If anyone ever does a rap version of "He Comes for Conversation" I hope they will bear this in mind. Joni never mentions any particular relationship she has with the intended listener of her song; and as we know, even the most private diary is really a letter, but to whom? For me it's always a girl like Joni, my beautiful Other, and yet while it is a letter of longing and needing it is not a case of actually "wanting." When the beloved is alone in the room with you, the love snuffs out, it is only when they are far away that love burns, Virginia Slims billboard-size.

Thursday, March 5, 2009

Fiona Apple: Legacy of Hot Messiness

(The following was originally written for Amp Camp, a hipster-esque sub-division of neighborhoodies.com):

Sullen, pouty 19-year old piano prodigy Fiona Apple seemed to fall from the skies with her first album, "Tidal" a preternaturally assured collection of songs that slunk languidly between smoky jazz and Alanis Morissette alterna-angst. Assuring her success was a series of videos demonstrating her waifish sex appeal, particularly "Criminal", where she appears as a strung-out, underwear clad Alice lost in a tawdry lime-green carpeted wonderland of implied sexual misuse, drugs and wood paneling. Her erratic behavior at shows drew some flak from the press, eventually presaging a brief nervous breakdown, and we knew she was trouble when her sophomore album came out with such a long name that no one could say it all the way through. But youth, beauty and genius is a rough combination, and we have no choice but to forgive her. Extraordinary Machine was thought to be in limbo due to record executive nervousness, but when it finally came out it showed the brazen Apple had matured without losing a shred of her gorgeous sorrow. Her jazz-standard crooning sister Maude Maggart is pretty cool, too.

The first thing you hear is a voice that's so deep compared to your expectations of what a 19 year old ingénue should sound like that you think you put the record on the wrong speed. But it's a CD, and so the sound is so clear you can hear her every soft breath in between hitting these great deep notes that slowly evaporate at the end of stanzas (check out the 3:29 mark in "Slow Like Honey"). So yeah she's popular, she's the poster girl for the self-cutting crowd, but she's also as disciplined and regal as Nina Simone and twice as well recorded. If there is any flaw at all it's just that at 19 she doesn't have the sensory gravity, the "soul" that Nina or Sinatra could bring to a lyric. Her style is seductive for the sake of destruction, or as she puts it on one of the albums chart-topping hits, she's a girl who "can break a boy / Just because she can." She's that beautiful anorexic girl who lures you into her bed just long enough to break up your marriage, just long enough for you both to realize there is no "there" there outside of taboo-busting. It's her gift for expressing the bottomless melancholy of a 19 year-old beautiful loner grown way-too old before her time due to the evils of older men. She still finds an inner wealth of maternal comfort for whoever of her listeners are in need, filtered through the slow motion duck and jab of "Shadow Boxer" or bathed in the Joni Mitchell-style piano and whispered solace of "Never is a Promise."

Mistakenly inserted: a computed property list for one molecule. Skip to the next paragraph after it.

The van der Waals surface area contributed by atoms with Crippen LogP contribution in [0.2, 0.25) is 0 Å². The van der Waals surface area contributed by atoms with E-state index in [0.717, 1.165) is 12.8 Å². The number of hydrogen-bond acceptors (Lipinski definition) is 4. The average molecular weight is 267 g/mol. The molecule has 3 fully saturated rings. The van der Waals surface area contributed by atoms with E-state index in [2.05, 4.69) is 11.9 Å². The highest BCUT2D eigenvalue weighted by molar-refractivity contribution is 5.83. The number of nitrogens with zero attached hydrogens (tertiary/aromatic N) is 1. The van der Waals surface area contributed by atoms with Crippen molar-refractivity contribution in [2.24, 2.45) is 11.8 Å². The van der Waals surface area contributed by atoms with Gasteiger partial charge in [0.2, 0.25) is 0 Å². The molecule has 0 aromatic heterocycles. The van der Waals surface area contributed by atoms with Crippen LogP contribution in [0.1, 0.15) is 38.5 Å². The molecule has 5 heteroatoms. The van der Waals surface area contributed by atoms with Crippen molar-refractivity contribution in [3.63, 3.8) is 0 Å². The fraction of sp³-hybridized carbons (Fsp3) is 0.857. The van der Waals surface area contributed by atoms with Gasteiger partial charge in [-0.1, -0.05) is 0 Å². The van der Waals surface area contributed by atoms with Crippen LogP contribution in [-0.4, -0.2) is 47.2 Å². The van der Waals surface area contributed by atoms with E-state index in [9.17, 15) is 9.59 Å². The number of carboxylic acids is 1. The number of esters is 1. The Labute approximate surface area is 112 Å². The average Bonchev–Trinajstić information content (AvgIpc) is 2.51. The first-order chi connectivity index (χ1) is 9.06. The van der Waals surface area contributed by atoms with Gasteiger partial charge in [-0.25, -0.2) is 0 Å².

The spookily talented Ms. Apple's third album came with a lot of strange mythologizing behind it. Was the label not releasing it, or was the demo just floating around the internet before it was finally mixed down to the artist's exacting specifications? Whether it was all just ingenious hype or something else, it hardly matters, as the album encompasses everything that was great about her first two works, and then expands from there, managing to be even more quietly assured than "Tidal," and more pumping and assertive than "When the Pawn…"